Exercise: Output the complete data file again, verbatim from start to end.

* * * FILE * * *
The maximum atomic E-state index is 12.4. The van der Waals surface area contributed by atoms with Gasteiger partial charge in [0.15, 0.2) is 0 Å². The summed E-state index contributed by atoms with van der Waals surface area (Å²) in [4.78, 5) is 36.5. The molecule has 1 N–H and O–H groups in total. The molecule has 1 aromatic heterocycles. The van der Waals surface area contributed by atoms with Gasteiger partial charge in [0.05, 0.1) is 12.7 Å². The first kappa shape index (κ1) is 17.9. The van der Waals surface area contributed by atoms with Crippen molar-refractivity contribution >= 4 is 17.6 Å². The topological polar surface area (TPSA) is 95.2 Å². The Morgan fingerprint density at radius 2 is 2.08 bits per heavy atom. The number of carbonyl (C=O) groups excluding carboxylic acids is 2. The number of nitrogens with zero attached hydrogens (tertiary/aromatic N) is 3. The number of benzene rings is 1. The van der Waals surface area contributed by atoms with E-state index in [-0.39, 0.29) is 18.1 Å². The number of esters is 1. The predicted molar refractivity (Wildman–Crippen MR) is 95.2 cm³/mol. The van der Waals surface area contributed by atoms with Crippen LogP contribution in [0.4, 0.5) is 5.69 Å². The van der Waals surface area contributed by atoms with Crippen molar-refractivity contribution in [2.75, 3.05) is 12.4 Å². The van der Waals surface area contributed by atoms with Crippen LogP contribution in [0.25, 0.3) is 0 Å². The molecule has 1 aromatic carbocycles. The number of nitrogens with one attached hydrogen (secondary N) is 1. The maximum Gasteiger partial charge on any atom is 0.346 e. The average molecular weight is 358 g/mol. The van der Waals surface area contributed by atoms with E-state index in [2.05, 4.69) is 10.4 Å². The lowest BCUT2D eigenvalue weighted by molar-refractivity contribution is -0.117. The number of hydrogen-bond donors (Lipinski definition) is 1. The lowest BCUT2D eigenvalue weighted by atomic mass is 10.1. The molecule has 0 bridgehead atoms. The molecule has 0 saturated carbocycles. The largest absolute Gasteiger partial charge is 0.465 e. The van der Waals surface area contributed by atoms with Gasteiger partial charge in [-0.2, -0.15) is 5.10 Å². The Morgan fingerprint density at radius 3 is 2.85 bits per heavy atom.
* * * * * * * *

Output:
The maximum atomic E-state index is 12.4. The van der Waals surface area contributed by atoms with Gasteiger partial charge in [0.15, 0.2) is 0 Å². The summed E-state index contributed by atoms with van der Waals surface area (Å²) in [4.78, 5) is 36.5. The molecule has 1 N–H and O–H groups in total. The molecule has 1 aromatic heterocycles. The van der Waals surface area contributed by atoms with Gasteiger partial charge in [0.05, 0.1) is 12.7 Å². The first kappa shape index (κ1) is 17.9. The van der Waals surface area contributed by atoms with Crippen molar-refractivity contribution >= 4 is 17.6 Å². The topological polar surface area (TPSA) is 95.2 Å². The Morgan fingerprint density at radius 2 is 2.08 bits per heavy atom. The number of carbonyl (C=O) groups excluding carboxylic acids is 2. The number of nitrogens with zero attached hydrogens (tertiary/aromatic N) is 3. The number of benzene rings is 1. The van der Waals surface area contributed by atoms with E-state index in [-0.39, 0.29) is 18.1 Å². The number of esters is 1. The predicted molar refractivity (Wildman–Crippen MR) is 95.2 cm³/mol. The van der Waals surface area contributed by atoms with Crippen LogP contribution in [0.4, 0.5) is 5.69 Å². The van der Waals surface area contributed by atoms with Crippen molar-refractivity contribution in [2.75, 3.05) is 12.4 Å². The van der Waals surface area contributed by atoms with Crippen LogP contribution in [0.25, 0.3) is 0 Å². The molecule has 1 aromatic carbocycles. The number of nitrogens with one attached hydrogen (secondary N) is 1. The maximum Gasteiger partial charge on any atom is 0.346 e. The average molecular weight is 358 g/mol. The van der Waals surface area contributed by atoms with E-state index in [2.05, 4.69) is 10.4 Å². The lowest BCUT2D eigenvalue weighted by molar-refractivity contribution is -0.117. The number of hydrogen-bond donors (Lipinski definition) is 1. The lowest BCUT2D eigenvalue weighted by atomic mass is 10.1. The molecule has 0 bridgehead atoms. The molecule has 0 saturated carbocycles. The largest absolute Gasteiger partial charge is 0.465 e. The van der Waals surface area contributed by atoms with Gasteiger partial charge in [-0.2, -0.15) is 5.10 Å². The Morgan fingerprint density at radius 3 is 2.85 bits per heavy atom.